- Seychelles longliner fishermen will now go more for tuna instead of swordfish, the government today announced. Tuna remains the most important export product from the Seychellois fisheries, with secured markets in the European Union (EU).
According to a statement by the Seychellois government, released today, swordfish is finding it "harder to penetrate the European market on grounds of its cadmium content which exceeds the 0.05 mg/kg limit set by the European Union."
A spokesperson for Seychelles Fishing Authority (SFA) has said the organisation is nevertheless looking for an alternative market for swordfish, which has been the targeted species by most of the country's long-liner fishermen.
Swordfish fetches relatively high prices on international markets, especially in the EU, as many traditional fishing grounds are rapidly nearing depletion. In particular the Mediterranean Sea and the northern Atlantic are facing rapidly reducing swordfish stocks due to overfishing.
The swordfish fisheries in the south-western Indian Ocean are still modest compared to the Atlantic and Mediterranean Sea, mostly due to lack of modern fishing vessels and fisheries infrastructure. Now, also EU health directives hinder a development of the region's swordfish fisheries.
The French island of La Réunion has a swordfish fishery that lands about 400 tons annually, which is growing rapidly. Mauritius and the Seychelles also catch small quantities of swordfish, but also serve as important trans-shipping points for European and Asian-flag vessels.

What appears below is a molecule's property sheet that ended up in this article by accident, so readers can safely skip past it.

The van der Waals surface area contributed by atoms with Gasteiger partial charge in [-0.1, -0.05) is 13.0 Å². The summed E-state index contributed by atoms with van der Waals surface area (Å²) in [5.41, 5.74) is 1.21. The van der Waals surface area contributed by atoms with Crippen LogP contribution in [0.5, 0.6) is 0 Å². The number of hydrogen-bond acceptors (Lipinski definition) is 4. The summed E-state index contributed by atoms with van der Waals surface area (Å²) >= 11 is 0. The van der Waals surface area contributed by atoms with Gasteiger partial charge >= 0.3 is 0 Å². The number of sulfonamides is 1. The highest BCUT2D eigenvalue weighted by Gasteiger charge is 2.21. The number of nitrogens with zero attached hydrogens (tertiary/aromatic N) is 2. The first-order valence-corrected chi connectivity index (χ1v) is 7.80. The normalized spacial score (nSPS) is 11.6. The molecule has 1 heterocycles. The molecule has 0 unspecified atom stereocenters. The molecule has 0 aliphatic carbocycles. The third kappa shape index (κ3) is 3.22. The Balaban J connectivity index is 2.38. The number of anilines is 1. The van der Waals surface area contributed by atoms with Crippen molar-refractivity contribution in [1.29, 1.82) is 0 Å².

There is an average of 150 industrial longliners from the Far East which are licensed in Seychelles annually. The locally based semi-industrial fishing - which mainly targets swordfish, yellowfin and bigeye tuna using monofilament longline - was non-existent until 1995 but the catch increased to 380 tonnes in 1998 being exported mainly to Europe.
In Seychelles, the fisheries are however dominated by European vessels, which are operating in these waters following a quota sale to the EU. Foreign tuna fleets from France, Spain, and Asia have fished for tuna in the Seychelles' waters and unloaded their catch for export to distant markets since the early 1980s.
The Seychelles are now the most important landing and trans-shipment point for tuna in the south-western Indian Ocean. Swordfish catches in Seychelles, on the other hand, have so far very limited, mostly being part of the island nation's growing recreational fisheries.
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